There’s much more after the jump. including the complete track listing and order links! Read the rest of this entry »

Written by Joe Marchese

July 11, 2014 at 11:13

Real Gone Music Partners with Dusty Groove, Releases Hartford, Mathis and Grateful Dead in December

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If you’re in the market for any last-minute holiday gifts, Real Gone Music has got you covered.  The reissue specialists have announced their December slate of six titles, including three from an exciting new partnership!  As usual for the eclectic Real Goners, the releases cover a wide spectrum of genres, from traditional vocal pop to country, rock and jazz!  On December 4, the label will unveil these six titles: Johnny Mathis’ So Nice/Johnny Mathis Sings;John Hartford’s Aereo-Plain/Morning Bugle—The Complete Warner Bros. Recordings; Grateful Dead’s Dick’s Picks Vol. 26–4/26/69 Electric Theater, Chicago, IL 4/27/69 Labor Temple Minneapolis, MN; Gene Harris’ Gene Harris/The Three Sounds/Gene Harris of the Three Sounds; Bobbi Humphrey’s Dig This; and Jeremy Steig’s Wayfaring Stranger.  The final three titles are being released in collaboration with Chicago music retailer Dusty Groove.

Real Gone concludes its reissue series of Johnny Mathis’ Mercury albums with So Nice (1966) and Johnny Mathis Sings (1967).  So Nice (which hit No. 50 on the 1966 charts) took its title from Marcos Valle’s bossa nova ballad, and Mathis drew other songs from Broadway musicals (three songs from the then-current smash Man of La Mancha) and the pop charts (Bacharach and David’s “What the World Needs Now is Love,” Bob Lind’s “Elusive Butterfly.”) Johnny Mathis Sings (which reached No. 103) was even more diverse, with more Bacharach and David (“Always Something There to Remind Me,” “Saturday Sunshine”) joined by Lennon and McCartney (“Eleanor Rigby”) and Bobby Hebb (“Sunny”).  Mathis also tackled contemporary film and theatre songs on his tenth and final set for Mercury Records.  Soon after the release of Sings, he was back at Columbia Records to start another chapter.  Both albums make their CD debut, remastered by Mark Wilder at Battery Studios and featuring liner notes written by James Ritz featuring quotes from Mathis himself.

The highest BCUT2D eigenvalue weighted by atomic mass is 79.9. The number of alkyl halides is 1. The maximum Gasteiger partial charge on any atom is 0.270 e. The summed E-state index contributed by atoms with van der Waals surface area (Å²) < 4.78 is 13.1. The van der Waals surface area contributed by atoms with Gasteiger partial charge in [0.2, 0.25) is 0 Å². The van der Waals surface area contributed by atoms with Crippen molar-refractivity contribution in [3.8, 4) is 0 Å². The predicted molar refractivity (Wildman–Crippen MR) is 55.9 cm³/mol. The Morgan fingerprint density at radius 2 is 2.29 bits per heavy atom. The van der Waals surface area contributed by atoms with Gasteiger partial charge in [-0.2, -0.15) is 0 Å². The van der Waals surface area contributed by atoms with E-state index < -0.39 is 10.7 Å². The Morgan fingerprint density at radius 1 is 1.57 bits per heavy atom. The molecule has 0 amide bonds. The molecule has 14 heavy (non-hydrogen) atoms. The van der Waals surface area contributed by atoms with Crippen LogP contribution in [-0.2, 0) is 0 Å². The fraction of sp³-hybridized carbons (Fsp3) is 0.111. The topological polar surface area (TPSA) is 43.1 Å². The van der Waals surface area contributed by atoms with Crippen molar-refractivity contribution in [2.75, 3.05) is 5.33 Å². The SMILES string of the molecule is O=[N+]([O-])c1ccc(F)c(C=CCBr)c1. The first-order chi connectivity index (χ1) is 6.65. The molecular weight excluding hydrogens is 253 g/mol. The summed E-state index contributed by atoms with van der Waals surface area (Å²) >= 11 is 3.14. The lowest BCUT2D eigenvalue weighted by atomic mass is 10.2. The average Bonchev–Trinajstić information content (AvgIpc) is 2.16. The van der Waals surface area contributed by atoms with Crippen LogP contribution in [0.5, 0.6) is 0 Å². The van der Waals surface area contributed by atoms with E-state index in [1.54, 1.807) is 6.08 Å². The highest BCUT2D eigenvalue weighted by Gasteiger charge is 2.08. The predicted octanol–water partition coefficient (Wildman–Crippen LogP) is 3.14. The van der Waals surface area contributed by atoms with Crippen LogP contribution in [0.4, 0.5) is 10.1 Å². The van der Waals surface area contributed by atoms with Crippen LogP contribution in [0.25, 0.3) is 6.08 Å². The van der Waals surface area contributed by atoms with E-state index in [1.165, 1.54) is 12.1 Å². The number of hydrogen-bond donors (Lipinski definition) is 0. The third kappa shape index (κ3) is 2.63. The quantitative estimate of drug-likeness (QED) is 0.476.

From a great singer to a great songwriter: Real Gone is also issuing, for the first time, The Complete Warner Bros. Recordings of John Hartford.  The “Gentle on My Mind” songwriter, having established onscreen fame paired with Glen Campbell and The Smothers Brothers on television, signed to Warner Bros. in 1971 and issued two singular long-players.  For 1971’s Aereo-Plain, Hartford brought together fiddler Vassar Clements, dobroist Tut Taylor, guitarist Norman Blake and bassist Randy Scruggs to play a set that paved the way for the so-called “newgrass” movement of contemporary bluegrass music.  Despite its lack of commercial success, Hartford pressed ahead with 1972’s Morning Bugle, on which he was joined by Blake and bassist Dave Holland.   Real Gone’s definitive survey of Hartford’s WB period includes eight previously unreleased tracks (four from each session), with notes by Hartford historian Andrew Vaughan and photos donated by the artist’s family.

After the jump: The Grateful Dead, plus three lost gems from Real Gone and Dusty Groove! Read the rest of this entry »

Written by Joe Marchese

October 26, 2012 at 10:10